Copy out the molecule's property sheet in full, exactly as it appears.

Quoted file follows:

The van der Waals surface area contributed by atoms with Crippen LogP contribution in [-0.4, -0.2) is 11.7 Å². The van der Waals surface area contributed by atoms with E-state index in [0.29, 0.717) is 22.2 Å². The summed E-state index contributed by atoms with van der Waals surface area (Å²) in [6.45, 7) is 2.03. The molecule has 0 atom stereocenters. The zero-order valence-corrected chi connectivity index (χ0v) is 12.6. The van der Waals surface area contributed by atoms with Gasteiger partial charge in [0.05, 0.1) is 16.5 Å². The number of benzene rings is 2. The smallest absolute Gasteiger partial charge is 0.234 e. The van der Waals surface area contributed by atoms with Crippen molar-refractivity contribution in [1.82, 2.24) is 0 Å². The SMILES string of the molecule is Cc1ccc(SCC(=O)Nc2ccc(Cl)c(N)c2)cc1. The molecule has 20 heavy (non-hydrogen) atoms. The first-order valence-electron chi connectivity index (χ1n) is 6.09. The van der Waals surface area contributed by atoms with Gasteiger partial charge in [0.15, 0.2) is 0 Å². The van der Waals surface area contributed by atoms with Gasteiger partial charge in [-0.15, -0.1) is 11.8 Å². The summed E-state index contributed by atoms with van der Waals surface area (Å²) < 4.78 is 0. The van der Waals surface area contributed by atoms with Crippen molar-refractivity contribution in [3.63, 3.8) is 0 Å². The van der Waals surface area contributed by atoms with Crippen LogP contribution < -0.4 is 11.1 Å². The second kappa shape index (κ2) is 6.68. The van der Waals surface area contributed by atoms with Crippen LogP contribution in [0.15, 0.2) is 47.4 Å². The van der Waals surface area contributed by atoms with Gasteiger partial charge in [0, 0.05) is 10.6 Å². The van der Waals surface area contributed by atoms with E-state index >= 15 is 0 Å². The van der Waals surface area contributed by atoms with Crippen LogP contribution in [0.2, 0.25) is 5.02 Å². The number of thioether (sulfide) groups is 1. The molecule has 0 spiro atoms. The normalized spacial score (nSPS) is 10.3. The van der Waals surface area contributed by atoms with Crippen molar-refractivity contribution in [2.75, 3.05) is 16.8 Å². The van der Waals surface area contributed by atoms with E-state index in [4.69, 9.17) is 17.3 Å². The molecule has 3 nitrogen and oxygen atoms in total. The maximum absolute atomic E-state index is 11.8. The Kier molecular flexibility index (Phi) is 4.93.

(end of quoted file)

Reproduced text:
The van der Waals surface area contributed by atoms with Crippen LogP contribution in [-0.4, -0.2) is 11.7 Å². The van der Waals surface area contributed by atoms with E-state index in [0.29, 0.717) is 22.2 Å². The summed E-state index contributed by atoms with van der Waals surface area (Å²) in [6.45, 7) is 2.03. The molecule has 0 atom stereocenters. The zero-order valence-corrected chi connectivity index (χ0v) is 12.6. The van der Waals surface area contributed by atoms with Gasteiger partial charge in [0.05, 0.1) is 16.5 Å². The number of benzene rings is 2. The smallest absolute Gasteiger partial charge is 0.234 e. The van der Waals surface area contributed by atoms with Crippen molar-refractivity contribution in [1.82, 2.24) is 0 Å². The SMILES string of the molecule is Cc1ccc(SCC(=O)Nc2ccc(Cl)c(N)c2)cc1. The molecule has 20 heavy (non-hydrogen) atoms. The first-order valence-electron chi connectivity index (χ1n) is 6.09. The van der Waals surface area contributed by atoms with Gasteiger partial charge in [0.15, 0.2) is 0 Å². The van der Waals surface area contributed by atoms with Gasteiger partial charge in [-0.15, -0.1) is 11.8 Å². The summed E-state index contributed by atoms with van der Waals surface area (Å²) < 4.78 is 0. The van der Waals surface area contributed by atoms with Crippen molar-refractivity contribution in [3.63, 3.8) is 0 Å². The van der Waals surface area contributed by atoms with Crippen LogP contribution < -0.4 is 11.1 Å². The second kappa shape index (κ2) is 6.68. The van der Waals surface area contributed by atoms with Crippen LogP contribution in [0.15, 0.2) is 47.4 Å². The van der Waals surface area contributed by atoms with Gasteiger partial charge in [0, 0.05) is 10.6 Å². The van der Waals surface area contributed by atoms with E-state index >= 15 is 0 Å². The van der Waals surface area contributed by atoms with Crippen LogP contribution in [0.2, 0.25) is 5.02 Å². The number of thioether (sulfide) groups is 1. The molecule has 0 spiro atoms. The normalized spacial score (nSPS) is 10.3. The van der Waals surface area contributed by atoms with Crippen molar-refractivity contribution in [2.75, 3.05) is 16.8 Å². The van der Waals surface area contributed by atoms with E-state index in [4.69, 9.17) is 17.3 Å². The molecule has 3 nitrogen and oxygen atoms in total. The maximum absolute atomic E-state index is 11.8. The Kier molecular flexibility index (Phi) is 4.93.